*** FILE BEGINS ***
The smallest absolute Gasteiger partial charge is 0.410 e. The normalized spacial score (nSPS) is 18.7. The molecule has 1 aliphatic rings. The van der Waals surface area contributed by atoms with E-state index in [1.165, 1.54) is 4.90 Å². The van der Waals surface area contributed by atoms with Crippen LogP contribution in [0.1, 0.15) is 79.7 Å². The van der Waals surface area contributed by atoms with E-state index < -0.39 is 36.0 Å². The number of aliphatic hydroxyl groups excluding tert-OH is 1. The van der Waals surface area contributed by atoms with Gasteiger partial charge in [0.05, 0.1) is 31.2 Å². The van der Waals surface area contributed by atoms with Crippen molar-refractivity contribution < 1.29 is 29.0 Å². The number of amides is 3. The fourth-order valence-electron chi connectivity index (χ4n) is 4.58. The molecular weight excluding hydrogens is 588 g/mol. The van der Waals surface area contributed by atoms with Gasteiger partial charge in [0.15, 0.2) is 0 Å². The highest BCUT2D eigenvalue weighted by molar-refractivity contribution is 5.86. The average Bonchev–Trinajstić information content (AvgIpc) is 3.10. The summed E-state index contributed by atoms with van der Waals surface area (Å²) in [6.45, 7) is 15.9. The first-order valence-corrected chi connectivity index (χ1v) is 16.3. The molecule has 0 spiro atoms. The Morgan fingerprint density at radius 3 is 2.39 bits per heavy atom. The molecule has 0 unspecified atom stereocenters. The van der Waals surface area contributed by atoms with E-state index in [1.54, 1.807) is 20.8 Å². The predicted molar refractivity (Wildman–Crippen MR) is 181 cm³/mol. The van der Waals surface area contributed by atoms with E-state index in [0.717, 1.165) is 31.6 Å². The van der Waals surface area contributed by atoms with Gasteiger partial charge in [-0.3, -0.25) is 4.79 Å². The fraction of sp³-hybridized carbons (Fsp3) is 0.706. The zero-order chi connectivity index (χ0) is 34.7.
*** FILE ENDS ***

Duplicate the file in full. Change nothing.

The smallest absolute Gasteiger partial charge is 0.410 e. The normalized spacial score (nSPS) is 18.7. The molecule has 1 aliphatic rings. The van der Waals surface area contributed by atoms with E-state index in [1.165, 1.54) is 4.90 Å². The van der Waals surface area contributed by atoms with Crippen LogP contribution in [0.1, 0.15) is 79.7 Å². The van der Waals surface area contributed by atoms with E-state index < -0.39 is 36.0 Å². The number of aliphatic hydroxyl groups excluding tert-OH is 1. The van der Waals surface area contributed by atoms with Gasteiger partial charge in [0.05, 0.1) is 31.2 Å². The van der Waals surface area contributed by atoms with Crippen molar-refractivity contribution < 1.29 is 29.0 Å². The number of amides is 3. The fourth-order valence-electron chi connectivity index (χ4n) is 4.58. The molecular weight excluding hydrogens is 588 g/mol. The van der Waals surface area contributed by atoms with Gasteiger partial charge in [0.15, 0.2) is 0 Å². The highest BCUT2D eigenvalue weighted by molar-refractivity contribution is 5.86. The average Bonchev–Trinajstić information content (AvgIpc) is 3.10. The summed E-state index contributed by atoms with van der Waals surface area (Å²) in [6.45, 7) is 15.9. The first-order valence-corrected chi connectivity index (χ1v) is 16.3. The molecule has 0 spiro atoms. The Morgan fingerprint density at radius 3 is 2.39 bits per heavy atom. The molecule has 0 unspecified atom stereocenters. The van der Waals surface area contributed by atoms with E-state index in [1.54, 1.807) is 20.8 Å². The predicted molar refractivity (Wildman–Crippen MR) is 181 cm³/mol. The van der Waals surface area contributed by atoms with E-state index in [0.717, 1.165) is 31.6 Å². The van der Waals surface area contributed by atoms with Gasteiger partial charge in [-0.3, -0.25) is 4.79 Å². The fraction of sp³-hybridized carbons (Fsp3) is 0.706. The zero-order chi connectivity index (χ0) is 34.7.